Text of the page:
Author Topic: Help with Basics of Finding ATC feeds?  (Read 884 times)

Offline jackson_h_1994

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Help with Basics of Finding ATC feeds?
« on: January 16, 2020, 12:33:42 PM »
Hi --

Apologies for such a basic question, but I'm wondering if anyone has a beginner's guide to finding and listening to ATC feeds. I work as a researcher and oftentimes I'm asked to find ATC audio for flights where something dramatic has happened -- Delta 89 dumping fuel over LA, for example, or planes making emergency landings for other reasons.

There are so many LAX feeds I don't know where to start, I don't quite understand how or when a plane would change frequencies, and so on.

Wondering if anyone has ever come up with a basic "this is how this works" kind of guide, or a guide for finding specific audio you're looking for. I would love to see it, if so.

Would appreciate any and all help anyone might be willing to provide!

Thanks very much,
Jackson



Offline dannews

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Re: Help with Basics of Finding ATC feeds?
« Reply #1 on: January 19, 2020, 03:19:02 PM »
Hey there,

In an ideal world, Flightradar24 would have a function that would show you what frequency a flight is operating on, but that is probably too difficult or impossible to achieve.

I often look at which channel has had a sudden bump in listeners and tune into that one, as usually people with more knowledge than I of these things know exactly where to listen.

I'm lucky that I live in Auckland so arrivals/departures are all on one frequency regardless of where they are coming from.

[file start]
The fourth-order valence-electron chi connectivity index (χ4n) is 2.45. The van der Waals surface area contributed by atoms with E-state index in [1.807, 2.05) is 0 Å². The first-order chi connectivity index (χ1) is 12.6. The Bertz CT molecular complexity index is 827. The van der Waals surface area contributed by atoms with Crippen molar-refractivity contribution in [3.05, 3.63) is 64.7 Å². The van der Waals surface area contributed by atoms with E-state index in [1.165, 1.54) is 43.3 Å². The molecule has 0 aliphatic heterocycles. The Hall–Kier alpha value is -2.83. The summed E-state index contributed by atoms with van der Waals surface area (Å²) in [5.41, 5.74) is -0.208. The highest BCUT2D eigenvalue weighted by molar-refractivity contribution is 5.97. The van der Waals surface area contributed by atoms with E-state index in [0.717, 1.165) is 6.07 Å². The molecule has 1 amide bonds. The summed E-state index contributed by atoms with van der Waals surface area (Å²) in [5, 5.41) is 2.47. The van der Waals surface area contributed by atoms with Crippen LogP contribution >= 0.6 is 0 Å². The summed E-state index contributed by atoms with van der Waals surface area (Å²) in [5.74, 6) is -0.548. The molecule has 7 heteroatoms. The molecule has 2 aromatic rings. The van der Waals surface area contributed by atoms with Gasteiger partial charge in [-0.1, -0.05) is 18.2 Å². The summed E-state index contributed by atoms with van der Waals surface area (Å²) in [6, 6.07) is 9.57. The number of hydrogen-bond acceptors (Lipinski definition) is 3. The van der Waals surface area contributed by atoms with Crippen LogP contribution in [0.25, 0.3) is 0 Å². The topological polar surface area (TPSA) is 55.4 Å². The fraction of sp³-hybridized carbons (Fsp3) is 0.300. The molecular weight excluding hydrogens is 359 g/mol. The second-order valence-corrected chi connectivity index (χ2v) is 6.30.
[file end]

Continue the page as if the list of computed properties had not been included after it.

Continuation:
Offline Ariffraff

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Re: Help with Basics of Finding ATC feeds?
« Reply #2 on: February 18, 2020, 06:03:19 PM »
Hi --

Apologies for such a basic question, but I'm wondering if anyone has a beginner's guide to finding and listening to ATC feeds. I work as a researcher and oftentimes I'm asked to find ATC audio for flights where something dramatic has happened -- Delta 89 dumping fuel over LA, for example, or planes making emergency landings for other reasons.

There are so many LAX feeds I don't know where to start, I don't quite understand how or when a plane would change frequencies, and so on.

Wondering if anyone has ever come up with a basic "this is how this works" kind of guide, or a guide for finding specific audio you're looking for. I would love to see it, if so.

1. Many people here listen a lot more than I do but, I find that VAS aviation is a good start that and the audio clips section of this site.
Following aviation listeners on twitter helps as well.

Offline wiedehopf

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Re: Help with Basics of Finding ATC feeds?
« Reply #3 on: February 19, 2020, 03:42:56 AM »
Just listen for a couple of hours, you'll start to understand what is going on if you try.

You should probably also read this: https://www.skybrary.aero/index.php/Sectorisation

Try following a plane departing LAX.
You make sure you know its callsign and you can see it on FR24 or planefinder or https://tar1090.adsbexchange.com/

You'll hear it being cleared for takeoff, the plane is switched from tower to departure frequency.
This frequency will likely not be announced as it is given to the plane beforehand.

Frequency changes after that will be given to the airplane, so you can hear the new frequency.
You follow that frequency (requires some searching on liveatc).

liveatc doesn't cover all frequencies everywhere, so this can be quite difficult.

As a starting exercise, maybe try the following:

A plane taxiing at JFK taxies out on ground frequency (121.9), is switched to JFK tower (123.9 or 119.1), is then cleared for takeoff.
After takeoff it's switched to departure (135.9 during the day, 125.7 when it's less busy).
The next frequency will depend on where the plane is going and the time of day.
But you should be able to hear that frequency and maybe find it on liveatc.

If you are tasked with researching this stuff, you should also understand altitude changes, heading changes and direct to.
https://skyvector.com/ can be helpful in looking for intersections.

Understanding departures, arrivals and approach procedures doesn't hurt either, read some plates here: https://flightaware.com/resources/airport/KJFK/procedures